Read here 10 interesting fun facts about skirts, according to wikipedia.org!
1. A skirt is a tube- or cone-shaped garment that hangs from the waist or hips and covers all or part of the legs.
2. The hemline of skirts can vary from micro to floor-length and can vary according to cultural conceptions of modesty and aesthetics as well as the wearer’s personal taste, which can be influenced by such factors as fashion and social context. Most skirts are self-standing garments, but some skirt-looking panels may be part of another garment such as leggings, shorts, and swimsuits.
3. In the western world, skirts are more commonly worn by women; with some exceptions such as the izaar which is worn by Muslim cultures and the kilt which is a traditional men’s garment in Scotland and Ireland. Some fashion designers, such as Jean Paul Gaultier, have shown men’s skirts.
4. At its simplest, a skirt can be a draped garment made out of a single piece of material (such as pareos), but most skirts are fitted to the body at the waist or hips and fuller below, with the fullness introduced by means of darts, gores, pleats, or panels. Modern skirts are usually made of light to mid-weight fabrics, such as denim, jersey, worsted, or poplin. Skirts of thin or clingy fabrics are often worn with slips to make the material of the skirt drape better and for modesty.
5. A straw-woven skirt dating to 3900 BC was discovered in Armenia at the Areni-1 cave complex. Skirts have been worn by men and women from many cultures, such as the lungi, kanga and sarong worn in South Asia and Southeast Asia, and the kilt worn in Scotland and Ireland.
6. The earliest known culture to have females wear clothing resembling miniskirts were the Duan Qun Miao, which literally meant “short skirt Miao” in Chinese. This was in reference to the short miniskirts “that barely cover the buttocks” worn by women of the tribe, and which were “probably shocking” to observers in medieval and early modern times.
7. In the Middle Ages, some upper-class women wore skirts over three metres in diameter at the bottom. At the other extreme, the miniskirts of the 1960s were minimal garments that may have barely covered the underwear when seated. Costume historians typically use the word “petticoat” to describe skirt-like garments of the 18th century or earlier.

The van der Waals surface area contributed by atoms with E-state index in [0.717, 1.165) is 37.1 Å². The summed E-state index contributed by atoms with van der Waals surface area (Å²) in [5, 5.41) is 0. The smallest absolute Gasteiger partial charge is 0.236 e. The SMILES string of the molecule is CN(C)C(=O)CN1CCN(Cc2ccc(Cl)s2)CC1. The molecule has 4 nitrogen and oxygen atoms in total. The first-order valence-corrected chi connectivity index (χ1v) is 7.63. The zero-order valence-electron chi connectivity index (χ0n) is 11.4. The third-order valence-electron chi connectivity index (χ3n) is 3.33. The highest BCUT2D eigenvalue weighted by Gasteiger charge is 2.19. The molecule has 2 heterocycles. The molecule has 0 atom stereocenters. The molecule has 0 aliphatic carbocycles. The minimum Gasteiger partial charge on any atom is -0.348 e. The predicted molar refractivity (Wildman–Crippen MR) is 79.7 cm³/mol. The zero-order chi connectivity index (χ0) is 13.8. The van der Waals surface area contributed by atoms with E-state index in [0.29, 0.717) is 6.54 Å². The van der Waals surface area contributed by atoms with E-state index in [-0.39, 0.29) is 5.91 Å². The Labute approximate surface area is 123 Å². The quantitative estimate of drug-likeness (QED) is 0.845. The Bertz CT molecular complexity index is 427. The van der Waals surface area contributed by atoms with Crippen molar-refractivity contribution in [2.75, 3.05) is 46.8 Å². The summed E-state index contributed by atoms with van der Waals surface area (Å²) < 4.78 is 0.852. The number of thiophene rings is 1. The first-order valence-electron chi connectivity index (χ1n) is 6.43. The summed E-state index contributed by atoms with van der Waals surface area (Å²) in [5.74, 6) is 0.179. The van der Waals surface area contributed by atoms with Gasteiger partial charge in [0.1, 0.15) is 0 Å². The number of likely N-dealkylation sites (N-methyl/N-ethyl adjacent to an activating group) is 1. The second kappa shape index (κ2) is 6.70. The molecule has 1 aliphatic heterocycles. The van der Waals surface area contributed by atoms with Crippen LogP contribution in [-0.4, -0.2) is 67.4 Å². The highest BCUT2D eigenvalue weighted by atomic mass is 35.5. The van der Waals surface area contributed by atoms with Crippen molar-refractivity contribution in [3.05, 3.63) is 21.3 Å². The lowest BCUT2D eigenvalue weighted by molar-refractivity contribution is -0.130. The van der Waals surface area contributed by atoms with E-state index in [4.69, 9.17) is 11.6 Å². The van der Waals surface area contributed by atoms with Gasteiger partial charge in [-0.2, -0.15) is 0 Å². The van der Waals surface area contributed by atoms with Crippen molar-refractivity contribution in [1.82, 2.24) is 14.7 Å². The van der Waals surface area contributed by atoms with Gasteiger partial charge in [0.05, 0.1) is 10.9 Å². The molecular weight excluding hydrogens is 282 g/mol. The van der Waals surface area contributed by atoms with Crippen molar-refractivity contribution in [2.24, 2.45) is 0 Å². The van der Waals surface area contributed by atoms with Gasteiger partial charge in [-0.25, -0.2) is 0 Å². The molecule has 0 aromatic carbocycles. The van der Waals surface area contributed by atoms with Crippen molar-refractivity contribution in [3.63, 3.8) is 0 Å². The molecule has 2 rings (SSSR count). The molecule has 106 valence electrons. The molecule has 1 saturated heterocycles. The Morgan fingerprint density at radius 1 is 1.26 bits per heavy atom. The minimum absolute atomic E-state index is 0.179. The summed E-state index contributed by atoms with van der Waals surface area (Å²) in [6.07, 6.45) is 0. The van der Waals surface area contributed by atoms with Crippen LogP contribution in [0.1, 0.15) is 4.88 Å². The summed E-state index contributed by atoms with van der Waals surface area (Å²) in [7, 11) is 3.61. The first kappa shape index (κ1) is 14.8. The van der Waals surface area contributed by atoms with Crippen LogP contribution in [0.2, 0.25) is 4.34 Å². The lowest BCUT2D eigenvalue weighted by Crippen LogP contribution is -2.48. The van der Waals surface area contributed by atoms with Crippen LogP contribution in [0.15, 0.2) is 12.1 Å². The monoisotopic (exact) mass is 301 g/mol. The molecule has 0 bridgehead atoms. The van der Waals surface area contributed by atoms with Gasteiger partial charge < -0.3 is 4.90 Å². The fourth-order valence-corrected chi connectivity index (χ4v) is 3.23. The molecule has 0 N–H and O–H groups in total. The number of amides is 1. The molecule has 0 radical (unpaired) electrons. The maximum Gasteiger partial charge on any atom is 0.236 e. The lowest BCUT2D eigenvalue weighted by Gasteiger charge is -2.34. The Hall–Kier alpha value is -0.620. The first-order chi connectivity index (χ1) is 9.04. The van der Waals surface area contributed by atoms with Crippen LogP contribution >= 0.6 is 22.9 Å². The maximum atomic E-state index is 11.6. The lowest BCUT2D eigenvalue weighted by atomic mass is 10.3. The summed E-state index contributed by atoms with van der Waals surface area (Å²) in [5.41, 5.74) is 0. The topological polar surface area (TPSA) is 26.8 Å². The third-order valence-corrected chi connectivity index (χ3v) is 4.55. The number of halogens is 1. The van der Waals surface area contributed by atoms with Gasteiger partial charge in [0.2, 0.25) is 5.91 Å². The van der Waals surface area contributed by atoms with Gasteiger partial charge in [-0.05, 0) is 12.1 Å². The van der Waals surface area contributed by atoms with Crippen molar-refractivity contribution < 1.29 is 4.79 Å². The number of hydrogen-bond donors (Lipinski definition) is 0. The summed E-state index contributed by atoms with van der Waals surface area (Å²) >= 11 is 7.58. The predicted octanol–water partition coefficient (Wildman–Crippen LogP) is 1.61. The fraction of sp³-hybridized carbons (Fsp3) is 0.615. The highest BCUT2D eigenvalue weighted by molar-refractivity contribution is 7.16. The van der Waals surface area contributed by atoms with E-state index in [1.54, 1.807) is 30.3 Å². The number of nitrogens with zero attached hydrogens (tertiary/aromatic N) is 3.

8. During the 19th century, the cut of women’s dresses in western culture varied more widely than in any other century. Waistlines started just below the bust (the Empire silhouette) and gradually sank to the natural waist. Skirts started fairly narrow and increased dramatically to the hoopskirt and crinoline-supported styles of the 1860s; then fullness was draped and drawn to the back by means of bustles. In the 1890s the rainy daisy skirt was introduced for walking or sportswear. It had a significantly shorter hemline measuring as much as six inches off the ground and would eventually influence the wider introduction of shorter hemlines in the early 20th century.
9. Beginning around 1915, hemlines for daytime dresses left the floor for good. For the next fifty years fashionable skirts became short (1920s), then long (1930s), then shorter (the War Years with their restrictions on fabric), then long (the “New Look”), then shortest of all from 1967 to 1970, when skirts became as short as possible while avoiding exposure of underwear, which was considered taboo. Since the 1970s and the rise of pants/trousers for women as an option for all but the most formal of occasions, no one skirt length has dominated fashion for long, with short and ankle-length styles often appearing side-by-side in fashion magazines and catalogs.
10. There are a number of garments marketed to men which fall under the category of “skirt” or “dress.” These go by a variety of names and form part of the traditional dress for men from various cultures. Usage varies – the dhoti is part of everyday dress on the Indian subcontinent while the kilt is more usually restricted to occasional wear and the foustanella is used almost exclusively as costume. Robes, which are a type of dress for men, have existed in many cultures, including the Japanese kimono, the Chinese cheongsam, the Arabic thobe, and the African Senegalese kaftan. Robes are also used in some religious orders, such as the cassock in Christianity and various robes and cloaks that may be used in pagan rituals.